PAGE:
# Recursive implementation of merge sort

I am following this MIT OCW algorithms course. The first lecture described insertion sort and merge sort. I implemented merge sort in C.

The algorithm is structured as a function called from the main function. The array to be sorted is allocated dynamically in the main function but can also be statically allocated.

What I am looking for:

I am looking whether the 2 functions can be optimized without changing the algorithm(merge sort), whether it follows the best-practices of programming in C and does it have proper readability factor?

#include<stdio.h>
#include<stdlib.h>

#define SORTING_ALGO_CALL merge_sort

void merge_parts(int arr[], int length)
{
/*
Sorts into increasing order
For decreasing order change the comparison in for-loop
*/
int ans[length];
//This for and next if-else puts the merged array into temporary array ans
//in a sorted manner
int i, k;
int temp, j = temp = length/2;
for (i = k = 0; (i < temp && j < length); k++){
ans[k] = (arr[i] < arr[j]) ? arr[i++] : arr[j++];
}

if(i >= temp){
while(j < length){
ans[k++] = arr[j++];
}
}
else{
while(i < temp){
ans[k++] = arr[i++];
}
}

//This for-loop puts array ans into original array arr
for(i = 0; i < length; i++){
arr[i] = ans[i];
}
}

void merge_sort(int arr[], int length)
{
if(length > 1)
{
merge_sort(&arr[0], (length/2));
merge_sort(&arr[length/2], (length - length/2));
merge_parts(arr, length);
}
}

int main()
{
int length;
scanf("%d", &length);
while (length < 1)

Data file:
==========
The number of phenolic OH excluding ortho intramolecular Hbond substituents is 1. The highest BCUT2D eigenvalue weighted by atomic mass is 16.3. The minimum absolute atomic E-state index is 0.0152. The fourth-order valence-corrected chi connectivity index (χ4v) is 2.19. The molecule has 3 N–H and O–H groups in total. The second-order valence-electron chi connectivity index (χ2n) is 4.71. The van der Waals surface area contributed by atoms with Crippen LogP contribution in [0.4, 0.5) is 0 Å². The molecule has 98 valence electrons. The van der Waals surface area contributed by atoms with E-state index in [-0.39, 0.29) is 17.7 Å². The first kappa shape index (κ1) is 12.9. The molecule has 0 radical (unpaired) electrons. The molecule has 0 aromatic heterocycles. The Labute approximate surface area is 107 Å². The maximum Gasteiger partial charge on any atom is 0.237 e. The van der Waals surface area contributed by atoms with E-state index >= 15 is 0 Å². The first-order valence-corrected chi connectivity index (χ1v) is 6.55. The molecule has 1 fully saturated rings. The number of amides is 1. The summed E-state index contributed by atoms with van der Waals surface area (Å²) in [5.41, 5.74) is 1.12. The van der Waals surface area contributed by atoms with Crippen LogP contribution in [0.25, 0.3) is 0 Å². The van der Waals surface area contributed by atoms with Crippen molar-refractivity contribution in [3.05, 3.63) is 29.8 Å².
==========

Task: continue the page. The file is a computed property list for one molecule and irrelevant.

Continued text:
{
printf("\nYou entered length = %d\n", length);
printf("\nEnter a positive length: ");
scanf("%d", &length);
}

int *arr;
if ((arr = malloc(sizeof(int) * length)) == NULL)
{
perror("The following error occurred");
exit(-1);
}

for (int i = 0; i < length; i++){
scanf("%d", &arr[i]);
}

SORTING_ALGO_CALL(arr, length);

for (int i = 0; i < length; i++){
printf("%d ", arr[i]);
}

free(arr);
return 0;
}


The book I am reading is Introduction to Algorithms 3rd Edition by Cormen. It mentions a sentinel value be placed at the end of two subarrays. That, if implemented, it can result in better efficiency. But I am not sure what to use as a sentinel value.

I've slightly reorganised your code to make it easier to follow.

void merge_parts(int arr[], int length)
{
/*
Sorts into increasing order
For decreasing order change the comparison in for-loop
*/
int ans[length];
//This for and next if-else puts the merged array into temporary array ans
//in a sorted manner
int mid = length/2;
int i = 0, k = 0, j = mid;
while (i < mid && j < length){
ans[k++] = (arr[i] < arr[j]) ? arr[i++] : arr[j++];
}

// Only one of the two loops will apply
while(j < length){
ans[k++] = arr[j++];
}
while(i < mid){
ans[k++] = arr[i++];
}

//This for-loop puts array ans into original array arr
for(int i = 0; i < length; i++){
arr[i] = ans[i];
}
}

void merge_sort(int arr[], int length)
{
if(length > 1)
{
int mid = length/2;
merge_sort(arr,     mid);
merge_sort(arr+mid, length - mid);
merge_parts(arr, length);
}
}

int main()
{
int length;
for (;;)
{
printf("\nEnter a positive length: ");
scanf("%d", &length);
printf("\nYou entered length = %d\n", length);
if (length>=1) break;
}

int *arr = malloc(sizeof(int) * length);
if (!arr)
{
perror("The following error occurred");
exit(-1);
}

for (int i = 0; i < length; i++){
scanf("%d", &arr[i]);
}

merge_sort(arr, length);

for (int i = 0; i < length; i++){
printf("%d ", arr[i]);
}

free(arr);
return 0;
}


Then for the only optimisation I can think of, you could avoid some copying : when j < length after the main loop, it corresponds to a situation where the end of arr is already sorted in the right place. Thus, you don't need to copy it from arr to ans and then from ans to arr.

int mid = length/2;
int i = 0, k = 0, j = mid;
while (i < mid && j < length){
ans[k++] = (arr[i] < arr[j]) ? arr[i++] : arr[j++];
}

while(i < mid){
ans[k++] = arr[i++];
}

//This for-loop puts array ans into original array arr
for(i = 0; i < j; i++){
arr[i] = ans[i];
}